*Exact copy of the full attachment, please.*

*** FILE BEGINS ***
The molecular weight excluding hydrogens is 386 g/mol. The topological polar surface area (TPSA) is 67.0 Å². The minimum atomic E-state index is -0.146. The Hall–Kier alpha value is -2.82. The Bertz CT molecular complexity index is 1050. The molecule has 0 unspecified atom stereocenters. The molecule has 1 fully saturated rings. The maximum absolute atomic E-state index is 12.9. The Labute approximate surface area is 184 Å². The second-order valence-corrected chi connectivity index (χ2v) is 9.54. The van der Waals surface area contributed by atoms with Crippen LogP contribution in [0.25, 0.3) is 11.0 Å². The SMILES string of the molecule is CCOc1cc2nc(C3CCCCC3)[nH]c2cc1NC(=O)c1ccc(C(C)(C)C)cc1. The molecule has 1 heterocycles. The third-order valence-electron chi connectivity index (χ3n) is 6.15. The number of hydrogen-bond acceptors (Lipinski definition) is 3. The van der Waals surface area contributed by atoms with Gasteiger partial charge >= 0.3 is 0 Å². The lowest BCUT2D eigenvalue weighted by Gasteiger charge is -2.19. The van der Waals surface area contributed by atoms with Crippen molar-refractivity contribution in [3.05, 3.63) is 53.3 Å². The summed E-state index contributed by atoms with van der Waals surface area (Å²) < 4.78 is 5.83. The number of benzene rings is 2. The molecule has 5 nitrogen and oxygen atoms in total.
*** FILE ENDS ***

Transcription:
The molecular weight excluding hydrogens is 386 g/mol. The topological polar surface area (TPSA) is 67.0 Å². The minimum atomic E-state index is -0.146. The Hall–Kier alpha value is -2.82. The Bertz CT molecular complexity index is 1050. The molecule has 0 unspecified atom stereocenters. The molecule has 1 fully saturated rings. The maximum absolute atomic E-state index is 12.9. The Labute approximate surface area is 184 Å². The second-order valence-corrected chi connectivity index (χ2v) is 9.54. The van der Waals surface area contributed by atoms with Crippen LogP contribution in [0.25, 0.3) is 11.0 Å². The SMILES string of the molecule is CCOc1cc2nc(C3CCCCC3)[nH]c2cc1NC(=O)c1ccc(C(C)(C)C)cc1. The molecule has 1 heterocycles. The third-order valence-electron chi connectivity index (χ3n) is 6.15. The number of hydrogen-bond acceptors (Lipinski definition) is 3. The van der Waals surface area contributed by atoms with Gasteiger partial charge >= 0.3 is 0 Å². The lowest BCUT2D eigenvalue weighted by Gasteiger charge is -2.19. The van der Waals surface area contributed by atoms with Crippen molar-refractivity contribution in [3.05, 3.63) is 53.3 Å². The summed E-state index contributed by atoms with van der Waals surface area (Å²) < 4.78 is 5.83. The number of benzene rings is 2. The molecule has 5 nitrogen and oxygen atoms in total.